primary spar carrying the bending load
Research two aircraft that are notably different. Compare and contrast cost, performance, design, material selection, and maintenance requirements. Estimate variables (e.g. cost) which aren’t readily available. Where estimates are used, justify your thought process.
For one of the aircraft, discuss three design features and associated tradeoffs (performance and/or structural) engineers likely contemplated. For one of the tradeoffs, outline the pros and cons of the decision.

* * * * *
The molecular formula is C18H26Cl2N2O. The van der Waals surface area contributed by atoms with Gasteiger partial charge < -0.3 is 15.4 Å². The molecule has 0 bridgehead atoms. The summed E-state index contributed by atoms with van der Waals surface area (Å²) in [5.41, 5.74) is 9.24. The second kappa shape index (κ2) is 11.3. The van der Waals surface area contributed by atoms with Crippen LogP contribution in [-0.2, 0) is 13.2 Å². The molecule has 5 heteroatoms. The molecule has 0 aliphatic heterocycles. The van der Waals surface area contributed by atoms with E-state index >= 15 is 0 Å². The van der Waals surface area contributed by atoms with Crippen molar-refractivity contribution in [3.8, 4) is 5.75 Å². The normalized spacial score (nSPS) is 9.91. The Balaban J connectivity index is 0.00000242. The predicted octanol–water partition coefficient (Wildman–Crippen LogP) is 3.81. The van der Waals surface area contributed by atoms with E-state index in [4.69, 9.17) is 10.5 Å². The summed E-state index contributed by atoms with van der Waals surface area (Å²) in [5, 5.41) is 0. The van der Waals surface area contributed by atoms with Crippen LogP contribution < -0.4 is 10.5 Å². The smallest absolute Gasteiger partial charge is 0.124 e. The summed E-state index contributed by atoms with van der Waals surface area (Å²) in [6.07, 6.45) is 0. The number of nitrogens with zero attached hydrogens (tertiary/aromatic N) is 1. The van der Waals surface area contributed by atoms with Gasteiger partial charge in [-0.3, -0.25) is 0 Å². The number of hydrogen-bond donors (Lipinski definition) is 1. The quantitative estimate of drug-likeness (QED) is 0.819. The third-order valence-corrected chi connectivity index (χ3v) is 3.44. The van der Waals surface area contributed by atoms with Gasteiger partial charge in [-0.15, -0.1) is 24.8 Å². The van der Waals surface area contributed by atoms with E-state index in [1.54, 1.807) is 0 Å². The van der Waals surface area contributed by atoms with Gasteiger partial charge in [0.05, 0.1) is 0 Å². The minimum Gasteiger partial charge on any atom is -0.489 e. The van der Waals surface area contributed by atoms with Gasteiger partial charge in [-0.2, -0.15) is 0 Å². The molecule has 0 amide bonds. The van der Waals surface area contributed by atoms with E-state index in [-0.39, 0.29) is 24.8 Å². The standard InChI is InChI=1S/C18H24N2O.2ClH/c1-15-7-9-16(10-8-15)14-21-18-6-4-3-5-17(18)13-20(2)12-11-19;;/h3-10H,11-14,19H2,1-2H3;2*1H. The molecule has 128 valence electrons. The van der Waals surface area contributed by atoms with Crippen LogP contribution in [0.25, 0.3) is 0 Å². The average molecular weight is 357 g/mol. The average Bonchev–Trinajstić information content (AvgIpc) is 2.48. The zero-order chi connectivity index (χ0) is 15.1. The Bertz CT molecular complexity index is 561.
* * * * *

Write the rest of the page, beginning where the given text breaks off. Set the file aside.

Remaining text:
Within your report, discuss the relationship between aerodynamic performance and structural design and how each influences one another.
For one of the aircraft, estimate the maximum normal bending stress at the wing-fuselage interface using the following simplifying assumptions:
- There exists a primary spar carrying the bending load.
- The spar can be modeled as an “I-beam.”
- Estimate a reasonable spar size (length, depth, height) and material.
- Note: You will need to look up the Modulus of Elasticity (“E”) based upon your pick of the material you chose for your spar.
- The “Second Moment of Area” (I) from our stress equation, Stress = My/I, can be determined similar to the following image, Figure 1.